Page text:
Use of a Single Dose of Oral Prednisone in the Treatment of Cellulitis
This study has been completed.
First Posted: August 23, 2012
Last Update Posted: May 8, 2017
The safety and scientific validity of this study is the responsibility of the study sponsor and investigators. Listing a study does not mean it has been evaluated by the U.S. Federal Government.
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Information provided by (Responsible Party):
Scott Goldstein, DO, Albert Einstein Healthcare Network
Cellulitis is the medical term for an infection of the skin, with symptoms including redness, swelling, warmth, and pain. This group of symptoms is called inflammation, and is caused by the body's immune system responding to the infection. Standard care for cellulitis is using antibiotics to destroy the infection, but the inflammation can persist and cause a great deal of pain. The hypothesis of this study is that adding a single dose of an oral steroid (prednisone), which tempers the immune response, will reduce inflammation, reduce pain, and speed recovery. This hypothesis will be examined by recruiting a group of patients with cellulitis, and randomizing them to two sub-groups: one group will receive a dose of prednisone, while the other group will receive a placebo. Neither group will know what they received unless there is a problem. These subjects will be followed up at the 48 hour mark and the 7 day mark, and will have their results compared.
Intervention Model: Parallel Assignment
Masking: Quadruple (Participant, Care Provider, Investigator, Outcomes Assessor)
Primary Purpose: Supportive Care
||Use of a Single Dose of Oral Prednisone in the Treatment of Cellulitis
Primary Outcome Measures:
Secondary Outcome Measures:
- Amount of pain medication - day 1 to 48 hours [ Time Frame: Assessed once during the 48 hour follow-up ]
Amount of pain medication the subject needed to use between day 1 and the 48 hour follow-up
- Amount of pain medication - day 1 to 7 days [ Time Frame: Assessed once during the 7 day follow-up ]
Total amount of pain medication used between day 1 and the 7 day follow-up call.
- Amount of pain medication - 48 hours to 7 days [ Time Frame: Assessed at the 48 hour follow-up and at the 7 day follow-up ]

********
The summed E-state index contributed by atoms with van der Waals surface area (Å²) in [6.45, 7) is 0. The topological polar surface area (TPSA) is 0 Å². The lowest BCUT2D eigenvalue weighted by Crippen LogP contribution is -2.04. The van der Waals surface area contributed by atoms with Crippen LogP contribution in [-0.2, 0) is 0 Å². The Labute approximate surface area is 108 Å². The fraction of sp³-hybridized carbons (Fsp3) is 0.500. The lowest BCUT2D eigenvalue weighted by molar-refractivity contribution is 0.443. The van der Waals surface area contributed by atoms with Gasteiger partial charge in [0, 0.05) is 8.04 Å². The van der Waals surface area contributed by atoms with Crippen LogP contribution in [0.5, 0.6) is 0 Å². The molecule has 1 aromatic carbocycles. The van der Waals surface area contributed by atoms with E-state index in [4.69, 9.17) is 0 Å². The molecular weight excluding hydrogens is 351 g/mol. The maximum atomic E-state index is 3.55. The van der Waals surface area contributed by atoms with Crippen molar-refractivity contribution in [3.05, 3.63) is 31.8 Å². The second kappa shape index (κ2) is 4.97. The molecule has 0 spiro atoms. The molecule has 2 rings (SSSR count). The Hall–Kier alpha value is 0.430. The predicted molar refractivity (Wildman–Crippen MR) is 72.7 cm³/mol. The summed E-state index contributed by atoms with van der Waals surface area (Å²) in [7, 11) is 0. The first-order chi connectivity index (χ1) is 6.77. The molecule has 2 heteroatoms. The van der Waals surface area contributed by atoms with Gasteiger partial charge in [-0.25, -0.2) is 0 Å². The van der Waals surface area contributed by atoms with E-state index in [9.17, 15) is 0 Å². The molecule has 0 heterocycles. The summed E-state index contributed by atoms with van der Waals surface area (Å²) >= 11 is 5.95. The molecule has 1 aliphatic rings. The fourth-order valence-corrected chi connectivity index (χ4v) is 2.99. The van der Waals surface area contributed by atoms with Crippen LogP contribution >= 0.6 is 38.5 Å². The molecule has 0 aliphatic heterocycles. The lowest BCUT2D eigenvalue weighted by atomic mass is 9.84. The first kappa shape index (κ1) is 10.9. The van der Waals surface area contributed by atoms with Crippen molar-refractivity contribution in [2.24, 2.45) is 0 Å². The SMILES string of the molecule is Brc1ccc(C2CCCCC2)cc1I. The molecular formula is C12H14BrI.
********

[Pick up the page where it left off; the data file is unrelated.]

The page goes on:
Amount of pain medication the subject needed to use between the 48 hour follow-up and the 7 day follow-up.
- Additional Medical Assistance Post-Randomization [ Time Frame: Assessed continuously from day 1 to the day 7 follow-up call ]
Need for additional medical intervention to treat the current episode of cellulitis.
- Disposition Trend [ Time Frame: Assessed once during day 1 ]
Disposition of the subject at the end of the initial visit on day 1 to home or to the observation unit
- Adverse Events [ Time Frame: Assessed continuously from day 1 to day 7 follow-up ]
Development of adverse events during study period such as: allergic reaction, development of severe sepsis or septic shock, crepitus, change in mentation, fever greater than or equal to 39 degrees Celsius, tachycardia (heart rate over 120 beats per minute)
- Change in erythema size - day 1 to 48 hours [ Time Frame: Assessed once at day 1 and once during the 48 hour follow-up visit ]
Difference between the measured amount of erythema during day 1 and during the 48 hour follow-up visit
| Study Start Date:
| Study Completion Date:
| Primary Completion Date:
||September 2015 (Final data collection date for primary outcome measure)
Active Comparator: Prednisone
In addition to standard care for cellulitis, subject will receive a single 60 mg dose of Prednisone orally during their initial visit.
See "Prednisone" arm description
Placebo Comparator: Placebo
In addition to standard care for cellulitis, subjects will receive a single placebo pill to take during their initial visit.
See "Placebo" arm description
- Sugar Pill
- Inactive Drug